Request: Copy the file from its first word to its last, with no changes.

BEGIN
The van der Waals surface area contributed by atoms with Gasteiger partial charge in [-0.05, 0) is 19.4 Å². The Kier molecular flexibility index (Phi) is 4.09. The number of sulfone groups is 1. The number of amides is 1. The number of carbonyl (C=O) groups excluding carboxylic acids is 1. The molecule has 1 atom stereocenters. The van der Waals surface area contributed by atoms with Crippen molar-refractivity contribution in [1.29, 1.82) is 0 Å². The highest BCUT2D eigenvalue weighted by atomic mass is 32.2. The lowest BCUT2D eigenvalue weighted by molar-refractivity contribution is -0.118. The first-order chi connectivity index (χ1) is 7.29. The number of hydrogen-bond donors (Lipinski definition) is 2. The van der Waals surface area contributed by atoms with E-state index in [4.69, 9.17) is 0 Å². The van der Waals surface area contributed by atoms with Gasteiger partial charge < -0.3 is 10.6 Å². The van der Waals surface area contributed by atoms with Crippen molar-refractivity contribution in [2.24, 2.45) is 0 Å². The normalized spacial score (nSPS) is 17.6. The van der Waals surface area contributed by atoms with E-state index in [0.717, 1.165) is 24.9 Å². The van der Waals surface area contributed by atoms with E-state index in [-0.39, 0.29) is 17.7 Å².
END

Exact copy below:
The van der Waals surface area contributed by atoms with Gasteiger partial charge in [-0.05, 0) is 19.4 Å². The Kier molecular flexibility index (Phi) is 4.09. The number of sulfone groups is 1. The number of amides is 1. The number of carbonyl (C=O) groups excluding carboxylic acids is 1. The molecule has 1 atom stereocenters. The van der Waals surface area contributed by atoms with Crippen molar-refractivity contribution in [1.29, 1.82) is 0 Å². The highest BCUT2D eigenvalue weighted by atomic mass is 32.2. The lowest BCUT2D eigenvalue weighted by molar-refractivity contribution is -0.118. The first-order chi connectivity index (χ1) is 7.29. The number of hydrogen-bond donors (Lipinski definition) is 2. The van der Waals surface area contributed by atoms with E-state index in [4.69, 9.17) is 0 Å². The van der Waals surface area contributed by atoms with Gasteiger partial charge < -0.3 is 10.6 Å². The van der Waals surface area contributed by atoms with Crippen molar-refractivity contribution in [2.24, 2.45) is 0 Å². The normalized spacial score (nSPS) is 17.6. The van der Waals surface area contributed by atoms with E-state index in [0.717, 1.165) is 24.9 Å². The van der Waals surface area contributed by atoms with E-state index in [-0.39, 0.29) is 17.7 Å².